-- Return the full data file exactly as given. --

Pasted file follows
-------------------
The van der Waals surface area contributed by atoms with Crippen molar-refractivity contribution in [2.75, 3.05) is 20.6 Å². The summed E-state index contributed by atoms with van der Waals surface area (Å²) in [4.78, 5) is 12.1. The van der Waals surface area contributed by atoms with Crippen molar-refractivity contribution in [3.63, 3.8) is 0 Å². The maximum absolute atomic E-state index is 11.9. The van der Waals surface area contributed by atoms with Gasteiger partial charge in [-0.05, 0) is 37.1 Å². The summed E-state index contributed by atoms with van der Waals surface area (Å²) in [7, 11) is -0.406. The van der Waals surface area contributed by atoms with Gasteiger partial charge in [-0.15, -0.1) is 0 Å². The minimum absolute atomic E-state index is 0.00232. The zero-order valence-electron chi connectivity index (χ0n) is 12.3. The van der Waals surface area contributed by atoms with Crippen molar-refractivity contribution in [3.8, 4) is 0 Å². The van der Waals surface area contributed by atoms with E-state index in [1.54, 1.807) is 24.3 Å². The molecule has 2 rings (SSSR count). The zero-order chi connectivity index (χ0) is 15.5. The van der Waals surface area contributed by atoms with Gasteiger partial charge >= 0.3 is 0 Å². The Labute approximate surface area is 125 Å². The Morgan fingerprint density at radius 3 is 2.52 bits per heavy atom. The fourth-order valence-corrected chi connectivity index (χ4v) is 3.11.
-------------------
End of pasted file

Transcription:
The van der Waals surface area contributed by atoms with Crippen molar-refractivity contribution in [2.75, 3.05) is 20.6 Å². The summed E-state index contributed by atoms with van der Waals surface area (Å²) in [4.78, 5) is 12.1. The van der Waals surface area contributed by atoms with Crippen molar-refractivity contribution in [3.63, 3.8) is 0 Å². The maximum absolute atomic E-state index is 11.9. The van der Waals surface area contributed by atoms with Gasteiger partial charge in [-0.05, 0) is 37.1 Å². The summed E-state index contributed by atoms with van der Waals surface area (Å²) in [7, 11) is -0.406. The van der Waals surface area contributed by atoms with Gasteiger partial charge in [-0.15, -0.1) is 0 Å². The minimum absolute atomic E-state index is 0.00232. The zero-order valence-electron chi connectivity index (χ0n) is 12.3. The van der Waals surface area contributed by atoms with Crippen molar-refractivity contribution in [3.8, 4) is 0 Å². The van der Waals surface area contributed by atoms with E-state index in [1.54, 1.807) is 24.3 Å². The molecule has 2 rings (SSSR count). The zero-order chi connectivity index (χ0) is 15.5. The van der Waals surface area contributed by atoms with Gasteiger partial charge >= 0.3 is 0 Å². The Labute approximate surface area is 125 Å². The Morgan fingerprint density at radius 3 is 2.52 bits per heavy atom. The fourth-order valence-corrected chi connectivity index (χ4v) is 3.11.